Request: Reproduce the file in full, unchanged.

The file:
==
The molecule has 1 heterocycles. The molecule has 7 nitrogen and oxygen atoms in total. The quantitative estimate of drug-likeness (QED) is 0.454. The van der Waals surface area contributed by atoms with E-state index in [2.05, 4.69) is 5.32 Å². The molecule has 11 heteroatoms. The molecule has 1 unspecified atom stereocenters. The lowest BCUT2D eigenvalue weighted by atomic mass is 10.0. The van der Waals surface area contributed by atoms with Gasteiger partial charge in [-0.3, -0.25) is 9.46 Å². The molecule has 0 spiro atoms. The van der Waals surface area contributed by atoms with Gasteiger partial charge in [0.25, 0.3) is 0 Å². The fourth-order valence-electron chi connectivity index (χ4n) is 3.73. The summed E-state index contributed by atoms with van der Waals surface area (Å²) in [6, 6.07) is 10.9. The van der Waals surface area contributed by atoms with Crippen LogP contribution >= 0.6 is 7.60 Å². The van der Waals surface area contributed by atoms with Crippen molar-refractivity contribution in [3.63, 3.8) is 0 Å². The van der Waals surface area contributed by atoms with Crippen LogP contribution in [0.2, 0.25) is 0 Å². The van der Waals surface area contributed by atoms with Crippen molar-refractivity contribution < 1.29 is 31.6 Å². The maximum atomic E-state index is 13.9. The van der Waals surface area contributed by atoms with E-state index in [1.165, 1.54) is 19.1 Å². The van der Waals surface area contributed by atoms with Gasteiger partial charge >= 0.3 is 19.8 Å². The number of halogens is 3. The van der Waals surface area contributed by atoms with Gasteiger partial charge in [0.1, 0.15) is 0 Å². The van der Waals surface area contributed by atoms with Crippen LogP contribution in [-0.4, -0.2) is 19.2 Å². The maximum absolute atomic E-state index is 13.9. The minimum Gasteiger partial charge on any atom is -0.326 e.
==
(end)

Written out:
The molecule has 1 heterocycles. The molecule has 7 nitrogen and oxygen atoms in total. The quantitative estimate of drug-likeness (QED) is 0.454. The van der Waals surface area contributed by atoms with E-state index in [2.05, 4.69) is 5.32 Å². The molecule has 11 heteroatoms. The molecule has 1 unspecified atom stereocenters. The lowest BCUT2D eigenvalue weighted by atomic mass is 10.0. The van der Waals surface area contributed by atoms with Gasteiger partial charge in [-0.3, -0.25) is 9.46 Å². The molecule has 0 spiro atoms. The van der Waals surface area contributed by atoms with Gasteiger partial charge in [0.25, 0.3) is 0 Å². The fourth-order valence-electron chi connectivity index (χ4n) is 3.73. The summed E-state index contributed by atoms with van der Waals surface area (Å²) in [6, 6.07) is 10.9. The van der Waals surface area contributed by atoms with Crippen LogP contribution >= 0.6 is 7.60 Å². The van der Waals surface area contributed by atoms with Crippen molar-refractivity contribution in [3.63, 3.8) is 0 Å². The van der Waals surface area contributed by atoms with Crippen LogP contribution in [0.2, 0.25) is 0 Å². The van der Waals surface area contributed by atoms with Crippen molar-refractivity contribution < 1.29 is 31.6 Å². The maximum atomic E-state index is 13.9. The van der Waals surface area contributed by atoms with E-state index in [1.165, 1.54) is 19.1 Å². The van der Waals surface area contributed by atoms with Gasteiger partial charge >= 0.3 is 19.8 Å². The number of halogens is 3. The van der Waals surface area contributed by atoms with Gasteiger partial charge in [0.1, 0.15) is 0 Å². The van der Waals surface area contributed by atoms with Crippen LogP contribution in [-0.4, -0.2) is 19.2 Å². The maximum absolute atomic E-state index is 13.9. The minimum Gasteiger partial charge on any atom is -0.326 e.